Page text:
TX Drops “Sexting” Charge Against Teacher After Court Says It’s Free Speech


A Texas prosecutor has dropped a charge against a teacher, 30, who exchanged 688 text messages in six days with a student, 13, many of them sexual, says the Ft. Worth Star-Telegram. The messages — known as “sexting” — included descriptions of sexual preferences and fantasies and discussions of dreams about each other, the affidavit says.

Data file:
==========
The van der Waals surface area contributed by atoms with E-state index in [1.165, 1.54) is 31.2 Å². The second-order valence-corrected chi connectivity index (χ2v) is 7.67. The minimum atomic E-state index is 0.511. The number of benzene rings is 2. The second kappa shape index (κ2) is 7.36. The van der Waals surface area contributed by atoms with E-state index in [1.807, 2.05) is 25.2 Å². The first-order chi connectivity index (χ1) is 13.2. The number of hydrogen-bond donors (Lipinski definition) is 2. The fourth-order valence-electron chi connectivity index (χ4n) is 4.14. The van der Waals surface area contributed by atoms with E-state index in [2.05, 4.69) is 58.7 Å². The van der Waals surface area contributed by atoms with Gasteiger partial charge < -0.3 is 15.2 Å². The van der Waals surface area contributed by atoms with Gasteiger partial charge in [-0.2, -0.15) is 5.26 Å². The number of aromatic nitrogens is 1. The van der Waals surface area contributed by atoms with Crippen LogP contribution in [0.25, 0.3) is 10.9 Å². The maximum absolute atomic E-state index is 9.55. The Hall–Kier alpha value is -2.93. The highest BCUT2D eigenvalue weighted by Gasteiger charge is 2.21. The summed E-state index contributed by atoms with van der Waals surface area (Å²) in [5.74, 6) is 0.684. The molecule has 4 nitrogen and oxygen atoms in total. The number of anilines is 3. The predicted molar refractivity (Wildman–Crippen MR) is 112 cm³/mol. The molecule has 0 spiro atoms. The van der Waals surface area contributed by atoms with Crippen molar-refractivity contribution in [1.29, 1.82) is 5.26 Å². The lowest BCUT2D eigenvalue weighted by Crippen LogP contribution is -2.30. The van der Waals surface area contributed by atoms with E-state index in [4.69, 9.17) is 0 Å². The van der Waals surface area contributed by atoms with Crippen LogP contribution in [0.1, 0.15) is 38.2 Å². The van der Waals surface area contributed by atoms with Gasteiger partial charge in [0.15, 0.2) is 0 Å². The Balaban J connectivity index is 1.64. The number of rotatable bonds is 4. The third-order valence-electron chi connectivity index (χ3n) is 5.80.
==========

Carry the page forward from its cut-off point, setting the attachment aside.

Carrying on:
The charge was dismissed after the Texas Court of Criminal Appeals ruled that a 2005 statute, which made sexually explicit online communication between an adult and minor illegal, violates the First Amendment right to free speech. The court examined the case of John Christopher Lo, who was arrested in 2010 after being accused of sending sexually explicit text messages to a student he met while working as a choir director in a school district outside Houston. “It's OK for adults to talk dirty to children,” said Mark Bennett, the Houston attorney who defended Lo. Bennett had argued that the statute is too broad because “simple profanity or vulgarity — not rising to the level of obscenity — is constitutionally protected speech.” Lawyers for the state contended that without the law “perverts will be free to bombard our children with salacious emails and text messages.”

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